- Furthering education for physicians
What Is Telemedicine?
The American Telemedicine Association (ATA) defines telemedicine as the use of medical information exchanged from one site to another via electronic communications to improve a patient’s clinical health status. Telemedicine includes a growing variety of applications and services using two-way video, smartphones, wireless tools and other forms of telecommunications technology. Some services categorized as telemedicine include:
Providing Specialist Consultations
This is the number one service of telemedicine that has been mentioned throughout this article. It is essential to connect patients in remote areas to specialty physicians and will only increase in its usage.
Remote Patient Monitoring (RPM)
As mentioned above, this is mostly seen in the care of senior patients. It can aid in ensuring that senior residents in living care facilities have not fallen and are maintaining healthy vital signs. This can also be used to reach patients in their homes by recording data and transmitting that data to a healthcare provider in a different location.
Mobile Health (mHealth)
This is the use of healthcare apps designed for smartphones or tablets. There are apps that monitor many different aspects of health, such as insulin levels or heart rate and pulse during exercise. Mobile Health apps such as these promote healthy habits.
Sharing Lab Results and Tests
An example of this could be two radiologists sharing x-ray images of broken bones.
Telehealth’s Future Role
In the United States alone, the estimated population growth is expected to increase from 333.4 million in 2020 to 416.8 million in 2060. With these increases come many challenges. A lack of specialty-care physicians and medical facilities, especially in rural areas and underserved communities, is expected to occur due to these growths. It is also predicted that chronic illnesses, such as diabetes and congestive heart failure, will rise and result in more patients that need access to care.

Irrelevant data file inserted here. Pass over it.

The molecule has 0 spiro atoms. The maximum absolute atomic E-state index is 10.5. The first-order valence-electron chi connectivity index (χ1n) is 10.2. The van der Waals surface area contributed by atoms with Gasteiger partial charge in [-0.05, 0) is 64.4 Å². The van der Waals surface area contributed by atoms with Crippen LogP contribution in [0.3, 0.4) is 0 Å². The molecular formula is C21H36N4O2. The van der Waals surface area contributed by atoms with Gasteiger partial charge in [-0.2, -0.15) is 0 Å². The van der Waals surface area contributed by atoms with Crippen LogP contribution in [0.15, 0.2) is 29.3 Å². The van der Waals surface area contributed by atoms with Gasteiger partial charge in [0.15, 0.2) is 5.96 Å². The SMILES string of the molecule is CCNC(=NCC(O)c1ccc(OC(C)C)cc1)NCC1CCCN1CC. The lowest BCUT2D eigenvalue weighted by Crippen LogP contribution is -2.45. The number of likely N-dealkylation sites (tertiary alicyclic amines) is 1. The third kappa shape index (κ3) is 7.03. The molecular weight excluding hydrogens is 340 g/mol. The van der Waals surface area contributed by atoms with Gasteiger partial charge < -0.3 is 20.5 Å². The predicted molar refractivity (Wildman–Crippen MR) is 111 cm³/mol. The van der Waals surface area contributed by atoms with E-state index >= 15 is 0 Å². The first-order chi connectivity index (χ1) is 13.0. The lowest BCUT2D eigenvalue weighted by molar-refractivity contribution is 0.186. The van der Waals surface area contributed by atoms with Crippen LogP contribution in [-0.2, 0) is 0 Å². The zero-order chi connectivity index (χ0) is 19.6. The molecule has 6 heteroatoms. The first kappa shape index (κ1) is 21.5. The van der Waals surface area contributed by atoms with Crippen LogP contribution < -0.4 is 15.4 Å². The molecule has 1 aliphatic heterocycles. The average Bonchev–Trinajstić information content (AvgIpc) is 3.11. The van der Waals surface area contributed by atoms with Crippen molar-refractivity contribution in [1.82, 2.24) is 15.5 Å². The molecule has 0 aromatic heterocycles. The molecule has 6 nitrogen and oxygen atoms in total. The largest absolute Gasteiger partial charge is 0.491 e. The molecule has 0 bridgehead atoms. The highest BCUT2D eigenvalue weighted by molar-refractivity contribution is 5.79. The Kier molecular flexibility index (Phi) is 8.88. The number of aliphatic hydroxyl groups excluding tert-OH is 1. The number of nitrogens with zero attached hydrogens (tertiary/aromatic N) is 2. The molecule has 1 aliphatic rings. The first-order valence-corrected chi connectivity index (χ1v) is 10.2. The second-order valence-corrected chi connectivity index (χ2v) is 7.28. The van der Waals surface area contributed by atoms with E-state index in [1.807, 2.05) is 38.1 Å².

How will healthcare professionals care for all of these additional people and account for a lack in specialty clinicians? Telehealth and telemedicine could be the cure to many of these problems by efficiently connecting patients with the right clinicians in a way that saves time and crosses distances.
What’s Covered By Insurance?
Medicare, for the most part, should cover telehealth services for patients in rural communities that are considered a Health Professional Shortage Area (HPSA). In 2019, Medicare added that telehealth services can be received at home for those who need dialysis or individuals suffering from an acute stroke, substance use disorder or a co-occurring mental health disorder. According to the Medicare website, additional services may be covered from home starting in 2020.
Is Telehealth Covered by Private Insurers?
As of now, there is no set standard for telehealth coverage by private healthcare companies. Some recognize the benefits of telehealth, while others do not and, thus, will not cover the costs. There are many states though, including California, that have parity laws that require insurance companies to reimburse clients for telehealth services at the same rate as in-person care.
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An Exclusive Provider Organization (EPO) is a managed care plan where services are covered only if you go to doctors, specialists and hospitals in the plan’s network. The only exception to this rule is in the case of an emergency.